I can’t recall the number of conversations I’ve had with people about the S-Cross since it was launched. It was a bold move by India’s largest car maker and naturally it got talked about a lot. Sadly, all those conversations had one common point — the S-Cross did not look the part, more so because India loves SUVs and we were expecting the S-Cross to be an SUV. Maruti spent millions clarifying that it is a crossover, but the looks remained a sore point. Two years later, all the feedback from the press and customers has had an impact and the S-Cross is looking splendid in its new avatar. I was told by more than one Maruti Suzuki official at the S-Cross drive that this is much more than a facelift. Some even got offended when I called it that.
I understand their point and you will, too, when you look at the car. Maruti Suzuki has invested close to Rs 100 crore on this, er, refresh — and I say it is money well spent. The company hasn’t left anything out and has given SUV lovers what they want — a new muscular bonnet, a new headlamp cluster with LED projector lights and LED DRLs, a new bumper design and the unmissable large 10-slat chrome grille with chrome surrounds. The profile stays the same and the rear gets a token LED tail-lamp cluster, too. My favourite bit is the 16-inch machined black and diamond-cut two-tone alloy wheels. They look really cool!
The inside is a different story, but then, to be fair, none of the above-mentioned conversations featured any complaints about the S-Cross’s interior. The dashboard design stays simple, clean and premium — the way it was earlier. The touchscreen now features Apple CarPlay and Android Auto as standard, but there is still only one USB port. Maruti says there are new soft-touch elements, but I won’t suggest looking for them. The seats are again as comfortable as they were before, but now come in new leather upholstery (on two variants). Despite switchgear being shared with other family members, the S-Cross continues to feel premium. Fit and finish is still, I feel, the best in a Maruti. The long feature list from the outgoing model is carried over, too, like cruise control, auto headlamps, rain-sensing wipers, keyless entry, rear parking sensors, reverse camera and all. In addition to that, dual airbags are standard on all variants along with ABS and rear Isofix mounts. No rear AC vents or a sunroof yet, though.
All good news till now, right? Well, we can’t have just that, so let me give you some bad news. The lovely 1.6 DDiS 320 engine has been denied duty in the new S-Cross. Customer feedback again, and though it’s not difficult to understand why, I am sad to see it go. Except the heavy clutch, it was a really fun-to-drive motor. Now, the sole choice you have in the S-Cross is the trusted servant of the Maruti Suzuki family, the 1.3-litre diesel which really doesn’t need an introduction. The power and torque figures stay unchanged, too, at 90 bhp and 20.39 kgm, and in this case I am happy to report that familiarity doesn’t breed contempt. The engine performs as you expect it to and that is indeed a good thing. The NVH levels are still a bit high for my liking, something I was hoping Maruti would address, but that is bothersome only at lower revs. The gearbox is nice and slick again as it is in any model paired to this motor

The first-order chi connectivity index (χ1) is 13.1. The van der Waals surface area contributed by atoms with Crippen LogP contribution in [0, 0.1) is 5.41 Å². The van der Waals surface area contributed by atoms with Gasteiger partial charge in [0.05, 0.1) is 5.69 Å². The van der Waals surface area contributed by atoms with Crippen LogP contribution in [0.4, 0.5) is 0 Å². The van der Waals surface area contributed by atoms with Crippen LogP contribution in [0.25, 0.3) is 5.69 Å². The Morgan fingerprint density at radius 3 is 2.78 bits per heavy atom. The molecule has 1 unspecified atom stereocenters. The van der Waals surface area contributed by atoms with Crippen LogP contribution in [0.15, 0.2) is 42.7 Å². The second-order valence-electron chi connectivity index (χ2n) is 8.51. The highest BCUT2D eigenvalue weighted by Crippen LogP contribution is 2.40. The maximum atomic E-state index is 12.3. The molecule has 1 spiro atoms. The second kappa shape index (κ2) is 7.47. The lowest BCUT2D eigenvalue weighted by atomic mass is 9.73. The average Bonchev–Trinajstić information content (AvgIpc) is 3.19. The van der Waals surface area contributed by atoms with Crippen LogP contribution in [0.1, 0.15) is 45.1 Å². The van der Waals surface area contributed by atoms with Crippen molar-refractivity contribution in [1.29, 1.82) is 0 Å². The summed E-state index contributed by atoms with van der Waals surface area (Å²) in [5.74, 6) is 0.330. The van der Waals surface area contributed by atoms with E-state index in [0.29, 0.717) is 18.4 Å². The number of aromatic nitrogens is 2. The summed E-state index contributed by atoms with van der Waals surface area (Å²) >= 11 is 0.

The new S-Cross gets new tyres, too, from 205/60 R16 to 215/60 R16, and the new JK UX Royales are definitely an upgrade when it comes to a quieter performance. On the powertrain front, the biggest miss, I feel, is the lack of an automatic transmission. Maruti has it reasons, and some of the were explained in detail, but I think this was a good opportunity to offer an automatic option and make the car appealing to a wider cross section of buyers.
The new bit about this motor in the S-Cross is that it now comes with SHVS, Maruti’s mild-hybrid system which debuted on the Ciaz. Using an integrated starter generator motor, SHVS offers a mild (read barely noticeable) torque-assist function, a start-stop system and brake-energy regeneration. The aim is aiding fuel efficiency and Maruti claims a 7 per cent increase in the same, thanks to the SHVS, along with a reduction in CO2 emissions to 105.5 kg/m from 115 kg/m.
Whether you think of this is as a facelift or call it the all-new S-Cross, as Maruti does, I think Maruti has done what was needed. Let me rephrase that, Maruti has almost done what was needed. This refresh, facelift or mid-life update, if you will, addresses most of the common criticisms of the S-Cross and it is heartening to see India’s largest car maker listening to its customers, unlike some of its competitors. The S-Cross is deservedly Maruti’s flagship and it offers everything the present-day customer wants: comfort, practicality, technology, safety, ease of ownership and now good looks, too. Do I expect the it to outsell its competition after this update? I’ll let you know after some more conversations around the S-Cross.
Prices for the new Maruti Suzuki S-Cross start at Rs 8.49 lakh for the Sigma trim. The top-spec Alpha is available for Rs 1.13 lakh. There are four trim levels like before (Sigma, Delta, Zeta, and Alpha) and five colour choices (with the Nexa Blue being the new inclusion).
For more photos of the new Maruti Suzuki S-Cross, have a look at our gallery